The 2008–09 Temple Owls men's basketball team represented Temple University in the 2008–09 NCAA Division I men's basketball season. They were led by head coach Fran Dunphy and played their home games at the Liacouras Center. The Owls are members of the Atlantic 10 Conference. They finished the season 22–12 and 11–5 in A-10 play. They won the 2009 Atlantic 10 Men's Basketball Tournament for the second consecutive year to receive the conference's automatic bid to the 2009 NCAA Men's Division I Basketball Tournament.
Matt Langel is the head coach for the Colgate Raiders men's basketball team. He previously served as an assistant for the Temple Owls men's basketball team for five seasons under Fran Dunphy.
Juan Manuel "Lobito" Fernández is an Argentine professional basketball player for Pallacanestro Trieste of the Italian Lega Basket Serie A (LBA). His father, Gustavo, was a point guard for a number of professional basketball teams in Argentina. Pepe Sánchez convinced Fernández to play basketball at his alma mater, Temple University, and Fernández joined the Temple Owls team in December 2008. As a sophomore, he was named Atlantic 10 Tournament Most Valuable Player. After struggling through a prolonged shooting slump as a junior, he hit an off-balance 18-foot shot with .4 seconds remaining to defeat Penn State in the 2011 NCAA Men's Division I Basketball Tournament and was named to the All-Atlantic 10 Third Team. In addition to his college exploits, he defended Argentina bringing home a gold medal at the 2008 Under-18 World Championship.
The 2011–12 Temple Owls men's basketball team represented Temple University in the 2011–12 NCAA Division I men's basketball season. The team played their home games at the Liacouras Center, which has a capacity of 10,206; as well as one game each at the Palestra and Wells Fargo Center. They are in their 30th season as a member of the Atlantic 10 Conference. In their previous season, Temple compiled a record of 26–8 and reached the NCAA Tournament. The team returned four starters from the previous season, but lost power forward Lavoy Allen to graduation. He is replaced by incoming recruit Will Cummings and transfer Dalton Pepper. Anthony Lee will be eligible after red shirting last year.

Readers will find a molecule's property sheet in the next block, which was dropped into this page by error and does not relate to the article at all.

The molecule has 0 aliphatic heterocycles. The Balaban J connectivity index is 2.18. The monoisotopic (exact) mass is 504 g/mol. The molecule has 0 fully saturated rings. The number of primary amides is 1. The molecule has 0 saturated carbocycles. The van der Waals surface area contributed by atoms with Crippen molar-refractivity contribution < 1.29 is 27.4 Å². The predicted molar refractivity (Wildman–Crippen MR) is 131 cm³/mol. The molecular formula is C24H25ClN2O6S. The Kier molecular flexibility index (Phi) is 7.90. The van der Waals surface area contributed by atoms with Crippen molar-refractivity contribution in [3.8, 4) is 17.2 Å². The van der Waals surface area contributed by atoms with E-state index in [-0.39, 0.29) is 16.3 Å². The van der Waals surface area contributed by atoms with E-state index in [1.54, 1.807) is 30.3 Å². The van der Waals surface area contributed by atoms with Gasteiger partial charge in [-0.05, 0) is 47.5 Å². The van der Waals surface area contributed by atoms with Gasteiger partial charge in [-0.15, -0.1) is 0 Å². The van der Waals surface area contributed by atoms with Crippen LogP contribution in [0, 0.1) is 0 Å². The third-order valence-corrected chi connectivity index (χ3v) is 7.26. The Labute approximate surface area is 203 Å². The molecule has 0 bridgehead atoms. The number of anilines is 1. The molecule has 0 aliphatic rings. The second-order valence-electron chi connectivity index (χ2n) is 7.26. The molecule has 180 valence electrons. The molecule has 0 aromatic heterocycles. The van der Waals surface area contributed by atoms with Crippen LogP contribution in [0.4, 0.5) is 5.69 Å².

The 2007–08 Temple Owls men's basketball team represented Temple University in the 2007–08 NCAA Division I men's basketball season. They were led by head coach Fran Dunphy and played their home games at the Liacouras Center. The Owls are members of the Atlantic 10 Conference. They finished the season 21–13 and 11–5 in A-10 play. They won the 2008 Atlantic 10 Men's Basketball Tournament to receive the conference's automatic bid to the 2008 NCAA Men's Division I Basketball Tournament.
The 2005–06 Temple Owls men's basketball team represented Temple University in the 2005–06 NCAA Division I men's basketball season. They were led by head coach John Chaney and played their home games at the Liacouras Center. The Owls are members of the Atlantic 10 Conference. They finished the season 17–15, 8–8 in A-10 play, and reached the 2006 National Invitation Tournament. Chaney retired at the conclusion of the season.
The 2012–13 Temple Owls basketball team represented Temple University during the 2012–13 NCAA Division I men's basketball season. The Owls, led by seventh year head coach Fran Dunphy, played their home games at the Liacouras Center and were members of the Atlantic 10 Conference. They finished the season 24–10, 11–5 in A-10 play to finish in a three way tie for third place. They lost in the quarterfinals of the Atlantic 10 Tournament to Massachusetts. They received an at-large bid to the 2013 NCAA Tournament where they defeated North Carolina State in the second round before losing in the third round to Indiana.